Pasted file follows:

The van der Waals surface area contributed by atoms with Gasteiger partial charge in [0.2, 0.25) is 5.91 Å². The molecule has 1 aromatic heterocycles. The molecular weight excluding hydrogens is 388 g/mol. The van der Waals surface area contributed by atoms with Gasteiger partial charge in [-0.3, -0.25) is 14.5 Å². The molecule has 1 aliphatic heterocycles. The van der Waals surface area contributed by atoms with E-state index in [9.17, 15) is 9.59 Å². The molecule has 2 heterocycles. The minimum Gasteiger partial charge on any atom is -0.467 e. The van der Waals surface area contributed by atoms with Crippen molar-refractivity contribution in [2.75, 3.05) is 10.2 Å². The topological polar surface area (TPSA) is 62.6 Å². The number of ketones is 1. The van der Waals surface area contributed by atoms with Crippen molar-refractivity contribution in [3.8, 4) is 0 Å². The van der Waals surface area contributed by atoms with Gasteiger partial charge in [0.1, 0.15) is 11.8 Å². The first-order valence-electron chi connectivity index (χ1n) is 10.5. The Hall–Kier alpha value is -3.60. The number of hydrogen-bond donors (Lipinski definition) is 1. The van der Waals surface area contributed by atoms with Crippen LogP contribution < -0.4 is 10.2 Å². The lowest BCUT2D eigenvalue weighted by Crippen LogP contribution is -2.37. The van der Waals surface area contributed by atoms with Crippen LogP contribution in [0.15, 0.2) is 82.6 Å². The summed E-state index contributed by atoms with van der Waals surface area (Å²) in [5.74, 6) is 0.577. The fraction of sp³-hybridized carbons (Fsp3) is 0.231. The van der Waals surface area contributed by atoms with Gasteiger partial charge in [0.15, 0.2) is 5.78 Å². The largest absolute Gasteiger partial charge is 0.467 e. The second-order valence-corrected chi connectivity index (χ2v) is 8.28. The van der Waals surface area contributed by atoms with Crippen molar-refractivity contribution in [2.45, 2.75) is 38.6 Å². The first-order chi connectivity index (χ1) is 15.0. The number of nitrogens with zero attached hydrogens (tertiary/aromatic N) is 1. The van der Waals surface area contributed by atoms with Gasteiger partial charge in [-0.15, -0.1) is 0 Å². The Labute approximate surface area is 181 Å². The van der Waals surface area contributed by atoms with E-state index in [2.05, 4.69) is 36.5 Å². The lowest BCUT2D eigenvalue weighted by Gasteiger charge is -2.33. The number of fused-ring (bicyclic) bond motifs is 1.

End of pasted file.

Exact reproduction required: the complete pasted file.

The van der Waals surface area contributed by atoms with Gasteiger partial charge in [0.2, 0.25) is 5.91 Å². The molecule has 1 aromatic heterocycles. The molecular weight excluding hydrogens is 388 g/mol. The van der Waals surface area contributed by atoms with Gasteiger partial charge in [-0.3, -0.25) is 14.5 Å². The molecule has 1 aliphatic heterocycles. The van der Waals surface area contributed by atoms with E-state index in [9.17, 15) is 9.59 Å². The molecule has 2 heterocycles. The minimum Gasteiger partial charge on any atom is -0.467 e. The van der Waals surface area contributed by atoms with Crippen molar-refractivity contribution in [2.75, 3.05) is 10.2 Å². The topological polar surface area (TPSA) is 62.6 Å². The number of ketones is 1. The van der Waals surface area contributed by atoms with Crippen molar-refractivity contribution in [3.8, 4) is 0 Å². The van der Waals surface area contributed by atoms with Gasteiger partial charge in [0.1, 0.15) is 11.8 Å². The first-order valence-electron chi connectivity index (χ1n) is 10.5. The Hall–Kier alpha value is -3.60. The number of hydrogen-bond donors (Lipinski definition) is 1. The van der Waals surface area contributed by atoms with Crippen LogP contribution < -0.4 is 10.2 Å². The lowest BCUT2D eigenvalue weighted by Crippen LogP contribution is -2.37. The van der Waals surface area contributed by atoms with Crippen LogP contribution in [0.15, 0.2) is 82.6 Å². The summed E-state index contributed by atoms with van der Waals surface area (Å²) in [5.74, 6) is 0.577. The fraction of sp³-hybridized carbons (Fsp3) is 0.231. The van der Waals surface area contributed by atoms with Gasteiger partial charge in [0.15, 0.2) is 5.78 Å². The largest absolute Gasteiger partial charge is 0.467 e. The second-order valence-corrected chi connectivity index (χ2v) is 8.28. The van der Waals surface area contributed by atoms with Crippen molar-refractivity contribution in [2.45, 2.75) is 38.6 Å². The first-order chi connectivity index (χ1) is 15.0. The number of nitrogens with zero attached hydrogens (tertiary/aromatic N) is 1. The van der Waals surface area contributed by atoms with Gasteiger partial charge in [-0.15, -0.1) is 0 Å². The Labute approximate surface area is 181 Å². The van der Waals surface area contributed by atoms with E-state index in [2.05, 4.69) is 36.5 Å². The lowest BCUT2D eigenvalue weighted by Gasteiger charge is -2.33. The number of fused-ring (bicyclic) bond motifs is 1.